Posted on September 6, 2019
While the US Vice President held talks with the British Prime Minister, Karen Pence showed support for veterans adjusting to life after service.
Mrs Pence, a watercolour painter herself, has long been an advocate of the arts.
In the United States, she is a supporter of many arts programmes, like Combat Paper – an initiative which gets veterans to cut up their uniform and turn it into paper and works of art.
Royal Air Force Veteran Richard Kidgell has been using art to tackle Post Traumatic Stress after his years in service
He sais he uses art as a way to unlock and face his feelings.
“Often I find myself – and the other veterans – actually shaking with emotion in the session,” said Mr Kidgell.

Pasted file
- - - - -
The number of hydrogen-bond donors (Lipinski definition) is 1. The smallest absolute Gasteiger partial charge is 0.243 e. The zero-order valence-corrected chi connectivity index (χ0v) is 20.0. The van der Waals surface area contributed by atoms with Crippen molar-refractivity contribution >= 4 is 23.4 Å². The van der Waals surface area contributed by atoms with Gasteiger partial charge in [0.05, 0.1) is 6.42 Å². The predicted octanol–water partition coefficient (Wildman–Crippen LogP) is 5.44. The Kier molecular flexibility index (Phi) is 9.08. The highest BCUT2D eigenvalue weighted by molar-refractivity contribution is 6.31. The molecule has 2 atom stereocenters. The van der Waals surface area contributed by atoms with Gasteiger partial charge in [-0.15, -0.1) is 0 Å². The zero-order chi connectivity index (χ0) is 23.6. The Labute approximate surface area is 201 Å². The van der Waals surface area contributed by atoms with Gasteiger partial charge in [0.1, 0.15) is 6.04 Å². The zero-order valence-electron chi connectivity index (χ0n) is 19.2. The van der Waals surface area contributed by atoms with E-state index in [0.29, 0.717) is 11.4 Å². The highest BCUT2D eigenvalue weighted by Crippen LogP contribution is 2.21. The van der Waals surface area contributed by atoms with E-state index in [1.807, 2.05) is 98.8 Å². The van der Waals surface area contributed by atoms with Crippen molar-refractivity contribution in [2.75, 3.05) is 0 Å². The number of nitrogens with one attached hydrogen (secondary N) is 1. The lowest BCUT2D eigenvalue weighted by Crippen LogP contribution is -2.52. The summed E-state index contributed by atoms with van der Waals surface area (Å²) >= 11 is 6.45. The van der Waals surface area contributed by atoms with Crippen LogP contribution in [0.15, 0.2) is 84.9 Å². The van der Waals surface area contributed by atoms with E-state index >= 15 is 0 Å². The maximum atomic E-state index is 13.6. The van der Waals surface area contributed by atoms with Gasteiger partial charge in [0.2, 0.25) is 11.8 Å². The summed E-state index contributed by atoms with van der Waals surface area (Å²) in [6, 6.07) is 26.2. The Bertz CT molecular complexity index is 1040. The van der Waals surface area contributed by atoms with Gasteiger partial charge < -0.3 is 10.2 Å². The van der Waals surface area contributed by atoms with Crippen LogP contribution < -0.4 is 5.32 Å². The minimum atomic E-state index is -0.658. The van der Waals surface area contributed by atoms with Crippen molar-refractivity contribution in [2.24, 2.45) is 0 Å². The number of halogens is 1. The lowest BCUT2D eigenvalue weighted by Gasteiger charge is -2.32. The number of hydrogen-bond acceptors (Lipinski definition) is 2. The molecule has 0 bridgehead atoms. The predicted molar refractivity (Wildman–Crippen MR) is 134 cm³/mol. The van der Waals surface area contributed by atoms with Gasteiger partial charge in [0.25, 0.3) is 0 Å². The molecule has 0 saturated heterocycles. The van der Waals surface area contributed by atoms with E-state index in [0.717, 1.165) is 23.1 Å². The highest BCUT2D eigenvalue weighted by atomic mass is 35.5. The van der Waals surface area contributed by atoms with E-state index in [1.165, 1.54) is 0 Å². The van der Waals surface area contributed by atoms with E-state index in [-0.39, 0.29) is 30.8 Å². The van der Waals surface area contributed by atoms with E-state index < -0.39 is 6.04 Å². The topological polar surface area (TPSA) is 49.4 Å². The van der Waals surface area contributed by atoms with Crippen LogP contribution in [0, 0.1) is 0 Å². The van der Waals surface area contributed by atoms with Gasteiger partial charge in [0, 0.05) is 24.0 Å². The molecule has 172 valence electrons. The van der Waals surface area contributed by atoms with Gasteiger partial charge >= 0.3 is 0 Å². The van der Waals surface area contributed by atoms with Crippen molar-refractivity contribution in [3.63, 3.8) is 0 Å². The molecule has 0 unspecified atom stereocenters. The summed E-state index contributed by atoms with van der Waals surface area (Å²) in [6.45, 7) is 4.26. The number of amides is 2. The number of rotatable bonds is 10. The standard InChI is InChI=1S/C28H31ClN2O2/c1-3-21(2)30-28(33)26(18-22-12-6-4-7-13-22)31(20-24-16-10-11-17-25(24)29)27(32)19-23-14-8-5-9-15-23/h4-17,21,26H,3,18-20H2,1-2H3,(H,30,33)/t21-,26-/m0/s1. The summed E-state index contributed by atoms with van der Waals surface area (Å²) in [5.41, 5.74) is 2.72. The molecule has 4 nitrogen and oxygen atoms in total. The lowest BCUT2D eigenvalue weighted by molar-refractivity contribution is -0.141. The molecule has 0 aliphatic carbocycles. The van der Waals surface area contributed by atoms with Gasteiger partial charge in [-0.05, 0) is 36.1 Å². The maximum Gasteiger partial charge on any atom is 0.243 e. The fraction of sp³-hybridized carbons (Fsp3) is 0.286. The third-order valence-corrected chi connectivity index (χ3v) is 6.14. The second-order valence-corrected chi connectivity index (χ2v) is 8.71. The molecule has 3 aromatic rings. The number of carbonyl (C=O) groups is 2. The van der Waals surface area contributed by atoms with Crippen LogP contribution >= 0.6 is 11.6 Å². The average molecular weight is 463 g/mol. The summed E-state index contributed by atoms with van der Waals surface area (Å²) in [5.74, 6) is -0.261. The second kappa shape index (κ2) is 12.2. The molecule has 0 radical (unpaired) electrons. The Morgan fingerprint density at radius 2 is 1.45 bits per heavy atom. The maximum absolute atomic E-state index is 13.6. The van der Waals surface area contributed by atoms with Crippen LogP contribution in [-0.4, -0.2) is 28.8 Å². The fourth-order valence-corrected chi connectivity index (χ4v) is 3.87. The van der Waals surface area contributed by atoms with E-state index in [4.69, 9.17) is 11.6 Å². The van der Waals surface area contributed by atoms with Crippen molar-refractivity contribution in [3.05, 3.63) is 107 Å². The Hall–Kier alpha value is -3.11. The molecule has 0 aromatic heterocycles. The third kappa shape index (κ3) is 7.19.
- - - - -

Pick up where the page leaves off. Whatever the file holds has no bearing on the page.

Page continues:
“You cannot hide from memories that are drawn in front of you.”
Richard was given support by Combat Stress who run ongoing six-week programmes throughout the year to explore ways of tackling PTSD.
Art has been a part of their course for 18 years, and as the charity marks its centenary this year it is hoping to raise awareness of the support available.
“Veterans might not have had anything to do with art therapy before,” said Jan Lobban, Art Therapist at Combat Stress.
However, she remarked, that veterans often find there is no need to be good at art to benefit from the therapy.
“It is all about expressing your thoughts, your feelings and ideas.”
Combat stress receives 2,000 new referrals every year.
While there is no quick fix for PTSD, art has been found to make a difference, crossing the divide between service life to civilian life and crossing continents – with the support both sides of the Atlantic.